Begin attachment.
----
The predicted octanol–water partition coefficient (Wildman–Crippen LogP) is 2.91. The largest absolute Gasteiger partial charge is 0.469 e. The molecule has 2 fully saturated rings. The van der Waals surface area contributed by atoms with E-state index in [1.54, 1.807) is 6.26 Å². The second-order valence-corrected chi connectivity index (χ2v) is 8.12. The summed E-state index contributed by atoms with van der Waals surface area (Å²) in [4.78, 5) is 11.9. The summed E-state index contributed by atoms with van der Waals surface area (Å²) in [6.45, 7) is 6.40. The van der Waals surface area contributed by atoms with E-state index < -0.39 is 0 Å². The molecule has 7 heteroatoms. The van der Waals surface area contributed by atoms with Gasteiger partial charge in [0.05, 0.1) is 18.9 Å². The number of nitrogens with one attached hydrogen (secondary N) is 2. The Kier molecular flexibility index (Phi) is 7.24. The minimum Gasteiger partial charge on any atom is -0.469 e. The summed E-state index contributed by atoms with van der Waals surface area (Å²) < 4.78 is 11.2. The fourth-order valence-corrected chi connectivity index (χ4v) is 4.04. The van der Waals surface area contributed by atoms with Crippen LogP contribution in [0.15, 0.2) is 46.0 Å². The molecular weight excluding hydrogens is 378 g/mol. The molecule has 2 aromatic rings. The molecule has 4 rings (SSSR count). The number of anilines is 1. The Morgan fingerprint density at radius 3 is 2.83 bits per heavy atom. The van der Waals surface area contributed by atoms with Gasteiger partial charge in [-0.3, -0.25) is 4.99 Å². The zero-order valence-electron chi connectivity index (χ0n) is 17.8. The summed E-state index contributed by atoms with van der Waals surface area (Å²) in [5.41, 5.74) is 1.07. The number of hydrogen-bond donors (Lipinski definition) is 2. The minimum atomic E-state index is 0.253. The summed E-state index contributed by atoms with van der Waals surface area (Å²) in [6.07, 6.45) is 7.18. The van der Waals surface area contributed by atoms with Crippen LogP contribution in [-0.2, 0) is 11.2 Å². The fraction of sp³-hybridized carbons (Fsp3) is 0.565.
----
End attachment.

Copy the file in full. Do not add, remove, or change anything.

The predicted octanol–water partition coefficient (Wildman–Crippen LogP) is 2.91. The largest absolute Gasteiger partial charge is 0.469 e. The molecule has 2 fully saturated rings. The van der Waals surface area contributed by atoms with E-state index in [1.54, 1.807) is 6.26 Å². The second-order valence-corrected chi connectivity index (χ2v) is 8.12. The summed E-state index contributed by atoms with van der Waals surface area (Å²) in [4.78, 5) is 11.9. The summed E-state index contributed by atoms with van der Waals surface area (Å²) in [6.45, 7) is 6.40. The van der Waals surface area contributed by atoms with E-state index < -0.39 is 0 Å². The molecule has 7 heteroatoms. The van der Waals surface area contributed by atoms with Gasteiger partial charge in [0.05, 0.1) is 18.9 Å². The number of nitrogens with one attached hydrogen (secondary N) is 2. The Kier molecular flexibility index (Phi) is 7.24. The minimum Gasteiger partial charge on any atom is -0.469 e. The summed E-state index contributed by atoms with van der Waals surface area (Å²) < 4.78 is 11.2. The fourth-order valence-corrected chi connectivity index (χ4v) is 4.04. The van der Waals surface area contributed by atoms with Crippen LogP contribution in [0.15, 0.2) is 46.0 Å². The molecular weight excluding hydrogens is 378 g/mol. The molecule has 2 aromatic rings. The molecule has 4 rings (SSSR count). The number of anilines is 1. The Morgan fingerprint density at radius 3 is 2.83 bits per heavy atom. The van der Waals surface area contributed by atoms with Gasteiger partial charge in [-0.3, -0.25) is 4.99 Å². The zero-order valence-electron chi connectivity index (χ0n) is 17.8. The summed E-state index contributed by atoms with van der Waals surface area (Å²) in [5.41, 5.74) is 1.07. The number of hydrogen-bond donors (Lipinski definition) is 2. The minimum atomic E-state index is 0.253. The summed E-state index contributed by atoms with van der Waals surface area (Å²) in [6.07, 6.45) is 7.18. The van der Waals surface area contributed by atoms with Crippen LogP contribution in [-0.2, 0) is 11.2 Å². The fraction of sp³-hybridized carbons (Fsp3) is 0.565.